Field of Science

Pseudoscience and prophecy of earthquakes

The self-declared seismologists Raffaele Bendani (1893-1979) affirmed in 1923 to have developed a method to foresee precisely earthquakes.
Lots of Italian sites have published in the last days such a presumed claim of Bendani that a swarm of earthquakes will destroy the Italian capital of Rome and cause worldwide havoc on the 11.05.2011 and subsequent year on the 5/6.04.2012.

Bendani was born in the Italian city of Faenza (Ravenna, Emilia-Romagna) and became interested
in earthquakes after 1908, impressed by the devastations caused by the great earthquake of Messina in this year. He worked as mechanic and used self constructed seismographs to study the movements of earth. In 1923 he claimed to foresee an earthquake that would hit 2. January 1924 "with the probable epicenter in the Balkan Peninsula", not as claimed by the media the Italian province of Marche, a notoriously seismic zone. There was in fact one notable earthquake mentioned in this year in Italy, exact on the 2. January 1924 near the city of Senigallia with a magnitude of 5.6 after Richter, causing minor harms. Curiosly the online article affirms that Bendani missed the date by two days, so I assume the presumed prediction and the real earthquakes were never checked by the journalists. Despite the vague location of the epicenter, newspapers dedicated at the time to Bendani some coverage as "he who can predict earthquakes."

Bendani was an honest man who believed his own predictions, but he developed his entire theory ignoring the modern concepts of geology and especially plate tectonics - not yet recognized by the scientific community until the second half of the 20th century.
In the years Bendani continued to promote his "seismogenetic" hypothesis further: Earthquakes are caused by the gravitational pull of the moon on the earths crust helped by the aligned of the other planets. An idea that on a first superficial view seems reasonable, however improbable, became stranger and stranger in the following years.

To fit better his predictions he assumed an 11-year cycle, influenced by the activity of sun, he also invented a supplementary planet between Sun and Mercury, which he called, after his hometown, Faenza, to explain the presumed patterns of earth
Today there is still a foundation which conserves his work and according to the curator in Bendani´s papers there is no precise date and location for earthquakes in 2011. So already this is an unfounded claim diffused by uncritically sites in internet.

The dream to effectively predict an earthquake has inspired and generated both scientific and pseudoscientific work.
Many various methods and observations have been suggested as forecasting tools appearing at first look convincing, however no scientifically accepted forecasting method yet exists.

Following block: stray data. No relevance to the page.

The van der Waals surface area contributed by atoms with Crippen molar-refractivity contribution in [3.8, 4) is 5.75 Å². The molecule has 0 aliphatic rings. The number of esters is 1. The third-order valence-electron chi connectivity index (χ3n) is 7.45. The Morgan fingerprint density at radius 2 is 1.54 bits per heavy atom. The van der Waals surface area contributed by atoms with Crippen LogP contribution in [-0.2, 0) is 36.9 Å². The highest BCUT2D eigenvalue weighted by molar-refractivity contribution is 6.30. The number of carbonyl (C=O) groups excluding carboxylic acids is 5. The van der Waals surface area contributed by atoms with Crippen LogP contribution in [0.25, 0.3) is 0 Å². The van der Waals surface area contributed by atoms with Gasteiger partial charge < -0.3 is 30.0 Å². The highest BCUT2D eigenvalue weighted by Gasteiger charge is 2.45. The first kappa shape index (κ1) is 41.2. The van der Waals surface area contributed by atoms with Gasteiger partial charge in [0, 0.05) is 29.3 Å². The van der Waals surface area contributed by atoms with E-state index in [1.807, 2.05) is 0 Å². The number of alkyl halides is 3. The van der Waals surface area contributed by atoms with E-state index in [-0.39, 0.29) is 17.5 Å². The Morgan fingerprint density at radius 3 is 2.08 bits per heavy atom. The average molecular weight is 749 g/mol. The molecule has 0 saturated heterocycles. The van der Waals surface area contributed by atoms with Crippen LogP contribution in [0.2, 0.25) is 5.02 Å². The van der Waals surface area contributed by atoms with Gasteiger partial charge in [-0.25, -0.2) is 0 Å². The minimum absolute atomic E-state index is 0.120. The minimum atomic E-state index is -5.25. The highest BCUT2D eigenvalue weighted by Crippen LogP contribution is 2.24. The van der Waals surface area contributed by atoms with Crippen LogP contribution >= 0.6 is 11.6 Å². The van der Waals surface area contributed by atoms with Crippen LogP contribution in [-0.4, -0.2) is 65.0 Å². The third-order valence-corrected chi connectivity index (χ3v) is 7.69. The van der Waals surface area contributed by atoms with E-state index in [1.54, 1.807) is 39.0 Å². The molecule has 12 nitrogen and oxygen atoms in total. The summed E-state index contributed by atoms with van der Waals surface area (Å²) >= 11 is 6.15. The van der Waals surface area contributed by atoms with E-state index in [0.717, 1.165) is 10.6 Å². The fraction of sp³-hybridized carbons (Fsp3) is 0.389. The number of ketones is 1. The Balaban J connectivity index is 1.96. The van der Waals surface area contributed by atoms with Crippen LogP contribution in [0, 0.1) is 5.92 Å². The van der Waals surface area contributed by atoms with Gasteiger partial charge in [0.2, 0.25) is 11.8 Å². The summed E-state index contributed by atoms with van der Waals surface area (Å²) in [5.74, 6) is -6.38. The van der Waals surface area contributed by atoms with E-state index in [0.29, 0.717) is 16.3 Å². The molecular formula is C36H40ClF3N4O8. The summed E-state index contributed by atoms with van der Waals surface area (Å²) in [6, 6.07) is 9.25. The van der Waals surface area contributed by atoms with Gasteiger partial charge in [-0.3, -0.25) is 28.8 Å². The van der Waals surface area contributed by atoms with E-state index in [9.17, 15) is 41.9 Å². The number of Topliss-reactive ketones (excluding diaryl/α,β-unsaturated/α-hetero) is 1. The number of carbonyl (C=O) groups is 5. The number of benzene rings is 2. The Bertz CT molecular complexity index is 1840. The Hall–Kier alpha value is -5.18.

Some people remain convinced they can forecast earthquakes by pseudoscientific means, the proposed methods range from psychic experiences, weather, unusual animal activity, earth tides, eclipses, planetary alignments, unusual sounds, astrology and just plain ability. However most of them can not present a convincing physical mechanism for their method.
Such individuals take inevitable random coincidences or near hits as proof that their methods are valid, ignoring the failures, false alarms and invalid claims (the method of cherry picking - so often adopted by pseudoscientists).

On average, there are seventeen earthquakes of magnitude 4 or more somewhere in the world every day of the year and strong earthquakes with a magnitude 6 or higher occur somewhere on earth all three to six days.
A forecast that remains vague, missing exact position, time and magn
itude is worthless as by plain chance it can hit an earthquake. Science can provide long-term statistical forecast of earthquakes, seismic activity is not distributed randomly on earth but concentrated on already mapped belts.

Fig.2. Earthquakes with a magnitude greater than 6 after Richter of the last 100 years. It is obvious from this figure that by shear chance it is possible to predict that somewhere an earthquake of such magnitude will occur (data from Exploring Africa's Physical and Cultural Geography using GIS).

The idea of planetary alignments, when several planets aligning relative to Earth influence the crust by their gravitational force, causing earthquakes is one of the most favourite explanation for earthquakes by pseudoscientists and the media.
In 1974, a book appeared forecasting doom during one such alignment that would occur in 1982. The book reportedly sold a large number of copies, especially in southern California, but finally there were no large earthquakes near the predicted time.
More recently there was the so-called Grand Alignment of May 5, 2000, when Earth and five other planets, plus the Sun and Moon, all came close to falling on a line. There were similar forecasts of earthquake disasters, but again none occurred -
Astrology to predict earthquakes simply doesn't work.


SHERMER, M. (2002): The Skeptic Encyclopedia of Pseudoscience. ABC-CLIO: 903
Figure 1: "The fool" according to an Italian Tarot-deck, image from Wikipedia.

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